Compromise on the drinking age debate

Issue pub licenses to colleges. Let those pubs serve beer and wine to those with student IDs as young as 18.

William Marsh Rice statue at Rice UniversityBack when I was in college we had a pub.

Willy's was the prototype for what would become the modern sports bar. I worked there for a while after graduation. We had pizza, beer, bar snacks, and no trouble. (That's Willy at the right.)

A few years afterward the drinking age was raised to 21 and Willy's disappeared.

Now some college deans want to re-open the debate. They see mature 18 year-olds, men and women old enough to die in Iraq, and they see alcohol put on a par with marijuana and even harder drugs. The result -- binge drinking that can kill.

My daughter saw this for herself this summer, during her summer semester in Italy. Some of her classmates saw the trip as a license to get plastered. It was not a good time.

Groups like MADD see the issue differently. They don't see mature 18 year-olds on a college campus. They see 15 year-olds looking to get something from the local convenience store. They see fake IDs and kids dropping dead on the highway.

Both sides are right.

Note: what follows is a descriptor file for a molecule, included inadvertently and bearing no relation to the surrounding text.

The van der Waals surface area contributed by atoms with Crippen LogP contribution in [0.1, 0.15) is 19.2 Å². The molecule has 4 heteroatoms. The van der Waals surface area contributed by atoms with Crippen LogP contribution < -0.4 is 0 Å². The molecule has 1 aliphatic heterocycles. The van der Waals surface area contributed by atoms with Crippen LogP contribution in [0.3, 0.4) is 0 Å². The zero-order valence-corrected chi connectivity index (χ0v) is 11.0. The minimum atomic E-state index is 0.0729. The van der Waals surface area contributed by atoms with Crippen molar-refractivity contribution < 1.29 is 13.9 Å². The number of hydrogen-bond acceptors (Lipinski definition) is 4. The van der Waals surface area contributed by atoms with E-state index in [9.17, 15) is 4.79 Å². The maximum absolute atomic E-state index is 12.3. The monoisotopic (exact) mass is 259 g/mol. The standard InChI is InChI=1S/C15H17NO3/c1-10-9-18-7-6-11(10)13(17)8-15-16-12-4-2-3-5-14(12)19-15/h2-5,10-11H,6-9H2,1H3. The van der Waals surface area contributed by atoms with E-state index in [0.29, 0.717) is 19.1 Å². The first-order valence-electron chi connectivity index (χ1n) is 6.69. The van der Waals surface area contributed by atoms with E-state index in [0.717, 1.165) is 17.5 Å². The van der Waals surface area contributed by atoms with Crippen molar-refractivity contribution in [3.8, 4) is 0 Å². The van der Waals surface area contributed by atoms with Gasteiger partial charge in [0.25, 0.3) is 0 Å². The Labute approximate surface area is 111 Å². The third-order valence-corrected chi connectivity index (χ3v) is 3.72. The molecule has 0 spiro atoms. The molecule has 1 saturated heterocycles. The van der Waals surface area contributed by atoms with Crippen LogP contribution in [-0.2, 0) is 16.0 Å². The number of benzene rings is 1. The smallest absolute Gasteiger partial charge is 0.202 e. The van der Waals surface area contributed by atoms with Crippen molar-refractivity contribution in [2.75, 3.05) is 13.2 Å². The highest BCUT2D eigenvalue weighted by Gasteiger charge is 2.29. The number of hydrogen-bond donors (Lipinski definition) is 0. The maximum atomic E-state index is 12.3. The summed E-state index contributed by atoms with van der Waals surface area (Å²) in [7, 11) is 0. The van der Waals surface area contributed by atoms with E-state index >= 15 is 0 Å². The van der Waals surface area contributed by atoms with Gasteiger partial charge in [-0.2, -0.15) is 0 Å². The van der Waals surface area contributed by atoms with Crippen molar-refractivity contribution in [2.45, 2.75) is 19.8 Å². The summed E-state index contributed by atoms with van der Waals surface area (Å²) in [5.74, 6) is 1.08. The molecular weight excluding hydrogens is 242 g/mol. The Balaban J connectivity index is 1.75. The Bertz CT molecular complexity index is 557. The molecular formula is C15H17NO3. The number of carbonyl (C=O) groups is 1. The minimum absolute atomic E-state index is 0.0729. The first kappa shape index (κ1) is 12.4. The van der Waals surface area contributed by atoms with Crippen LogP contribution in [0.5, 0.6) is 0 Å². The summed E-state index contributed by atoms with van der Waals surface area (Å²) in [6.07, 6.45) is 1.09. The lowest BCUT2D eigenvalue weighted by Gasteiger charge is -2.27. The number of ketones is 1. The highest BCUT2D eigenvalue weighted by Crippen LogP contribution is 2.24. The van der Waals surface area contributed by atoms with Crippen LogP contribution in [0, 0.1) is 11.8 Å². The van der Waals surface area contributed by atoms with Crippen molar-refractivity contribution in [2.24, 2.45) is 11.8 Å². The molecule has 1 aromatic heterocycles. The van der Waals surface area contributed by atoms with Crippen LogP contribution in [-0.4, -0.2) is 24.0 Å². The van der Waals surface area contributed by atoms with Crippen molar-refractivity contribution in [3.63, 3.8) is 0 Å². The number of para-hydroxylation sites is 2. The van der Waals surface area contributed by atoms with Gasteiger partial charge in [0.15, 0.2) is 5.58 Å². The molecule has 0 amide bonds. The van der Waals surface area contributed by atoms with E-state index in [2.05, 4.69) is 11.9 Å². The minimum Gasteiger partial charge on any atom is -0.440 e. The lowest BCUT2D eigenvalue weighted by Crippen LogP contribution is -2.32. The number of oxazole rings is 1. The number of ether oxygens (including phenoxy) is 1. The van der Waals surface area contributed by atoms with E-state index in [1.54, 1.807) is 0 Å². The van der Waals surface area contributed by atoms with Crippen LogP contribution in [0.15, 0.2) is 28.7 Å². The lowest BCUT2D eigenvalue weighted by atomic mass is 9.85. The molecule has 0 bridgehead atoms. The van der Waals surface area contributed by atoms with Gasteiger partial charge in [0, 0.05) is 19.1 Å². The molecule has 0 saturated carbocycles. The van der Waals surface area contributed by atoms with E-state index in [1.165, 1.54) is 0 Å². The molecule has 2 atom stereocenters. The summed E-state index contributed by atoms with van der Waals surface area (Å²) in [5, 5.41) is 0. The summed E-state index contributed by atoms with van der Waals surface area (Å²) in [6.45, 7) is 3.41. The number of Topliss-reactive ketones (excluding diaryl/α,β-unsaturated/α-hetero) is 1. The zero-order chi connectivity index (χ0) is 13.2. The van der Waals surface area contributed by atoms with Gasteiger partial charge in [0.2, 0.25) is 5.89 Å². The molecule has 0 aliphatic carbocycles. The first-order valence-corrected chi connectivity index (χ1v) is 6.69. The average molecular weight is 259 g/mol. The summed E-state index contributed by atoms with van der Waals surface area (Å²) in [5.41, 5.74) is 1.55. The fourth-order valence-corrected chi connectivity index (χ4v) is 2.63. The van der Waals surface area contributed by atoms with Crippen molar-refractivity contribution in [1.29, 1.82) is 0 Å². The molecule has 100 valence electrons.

I was once wholly in favor of "old enough to fight, old enough to drink," but as the father of two teens I can also see the other side.

So let me offer a modest proposal, a compromise.

Bring back Willy's.

That is, issue pub licenses to colleges. Let those pubs serve beer and wine to those with student IDs as young as 18.

And here's something the colleges can do to limit the potential liability. Put a breathalyzer on the bar. Blow it at a .08 and you're cut off. Two drink maximum.

There is something to be said for the idea that you should learn to drink as you learn anything else. A glass of wine with dinner, for an adult, is actually quite beneficial. It also builds conviviality into the meal. It helps create community.

But drinking well is a skill. Knowing the difference between a good glass of wine and swill, knowing how to sip, learning how to taste, learning to match food and drink, and learning when to stop. These are all valuable lessons.

So take the responsibility to teach them well. Keep the drinking age at 21, but let colleges do the teaching they know how to do, if that is indeed their aim.

And let them also take responsibility for the result. If the college owns a bar, the college has legal responsibility for what happens both inside and around that bar.

This compromise may make MADD mad, but it shouldn't. Those 15 year-olds will still be six years from the legal drinking age. Bar-filled college strips selling binges to 19 year-olds will still be prohibited.

But the lesson will be taught, and the kids will be all right.